Our ability to detect minor sequence variants, due for example to somatic mosaicism is limited. Sequence variants that are present in less than 50% of the patient’s nucleated cells may not be detected.

Runs of mononucleotide repeats (eg (A)n or (T)n) with n >8 in the reference sequence are generally not analyzed because of strand slippage during PCR and cycle sequencing.

Unless otherwise indicated, the sequence data that we report are based on DNA isolated from a specific tissue (usually leukocytes). Test reports contain no information about gene sequences in other tissues.

Deletion/Duplication Testing via Array Comparative Genomic Hybridization

Test Procedure

Equal amounts of genomic DNA from the patient and a gender matched reference sample are amplified and labeled with Cy3 and Cy5 dyes, respectively. To prevent any sample cross contamination, a unique sample tracking control is added into each patient sample. Each labeled patient product is then purified, quantified, and combined with the same amount of reference product. The combined sample is loaded onto the designed array and hybridized for at least 22-42 hours at 65°C. Arrays are then washed and scanned immediately with 2.5 µM resolution. Only data for the gene(s) of interest for each patient are analyzed.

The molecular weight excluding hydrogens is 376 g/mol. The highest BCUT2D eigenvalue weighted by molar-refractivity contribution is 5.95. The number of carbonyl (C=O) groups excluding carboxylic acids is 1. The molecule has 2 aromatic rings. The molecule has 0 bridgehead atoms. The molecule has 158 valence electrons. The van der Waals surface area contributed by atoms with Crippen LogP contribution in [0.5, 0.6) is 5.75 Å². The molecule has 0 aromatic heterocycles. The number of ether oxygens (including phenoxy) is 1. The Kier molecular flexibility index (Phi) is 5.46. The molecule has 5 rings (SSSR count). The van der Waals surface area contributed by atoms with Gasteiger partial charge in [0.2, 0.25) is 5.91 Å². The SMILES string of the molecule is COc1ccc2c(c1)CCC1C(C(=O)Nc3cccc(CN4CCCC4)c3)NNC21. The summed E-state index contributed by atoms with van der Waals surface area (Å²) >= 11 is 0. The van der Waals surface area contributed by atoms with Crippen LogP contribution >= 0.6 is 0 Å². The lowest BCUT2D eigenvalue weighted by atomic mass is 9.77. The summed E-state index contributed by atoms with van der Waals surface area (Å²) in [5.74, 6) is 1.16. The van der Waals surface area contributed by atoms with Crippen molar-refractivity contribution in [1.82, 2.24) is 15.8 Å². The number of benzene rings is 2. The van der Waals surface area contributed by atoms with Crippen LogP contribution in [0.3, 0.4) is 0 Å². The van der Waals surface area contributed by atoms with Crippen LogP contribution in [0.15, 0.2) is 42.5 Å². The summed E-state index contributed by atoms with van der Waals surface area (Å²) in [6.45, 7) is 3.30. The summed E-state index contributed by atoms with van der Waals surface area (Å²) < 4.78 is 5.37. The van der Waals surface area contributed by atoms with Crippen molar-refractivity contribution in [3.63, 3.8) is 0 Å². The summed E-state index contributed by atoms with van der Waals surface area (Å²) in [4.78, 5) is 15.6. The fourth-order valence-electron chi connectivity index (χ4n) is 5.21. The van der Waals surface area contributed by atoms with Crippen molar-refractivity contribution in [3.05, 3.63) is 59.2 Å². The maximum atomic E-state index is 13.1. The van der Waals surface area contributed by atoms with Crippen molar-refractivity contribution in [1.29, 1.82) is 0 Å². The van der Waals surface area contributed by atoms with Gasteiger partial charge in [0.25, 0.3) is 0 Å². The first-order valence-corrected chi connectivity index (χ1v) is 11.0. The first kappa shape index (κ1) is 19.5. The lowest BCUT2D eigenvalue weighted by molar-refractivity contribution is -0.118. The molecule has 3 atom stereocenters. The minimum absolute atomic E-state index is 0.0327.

Analytical Validity

PreventionGenetics' high density gene-centric custom designed aCGH enables the detection of relatively small deletions and duplications within a single exon of a given gene or deletions and duplications encompassing the entire gene.

Analytical Limitations

Our dense probe coverage may allow detection of deletions/duplications down to 100 bp; however due to limitations and probe spacing this cannot be guaranteed across all exons of all genes. Therefore, some copy number changes smaller than 100-300 bp within a targeted large exon may not be detected by our array.

This array may not detect deletions and duplications present at low levels of mosaicism or those present in genes that have pseudogene copies or repeats elsewhere in the genome.

aCGH will not detect balanced translocations, inversions, or point mutations that may be responsible for the clinical phenotype.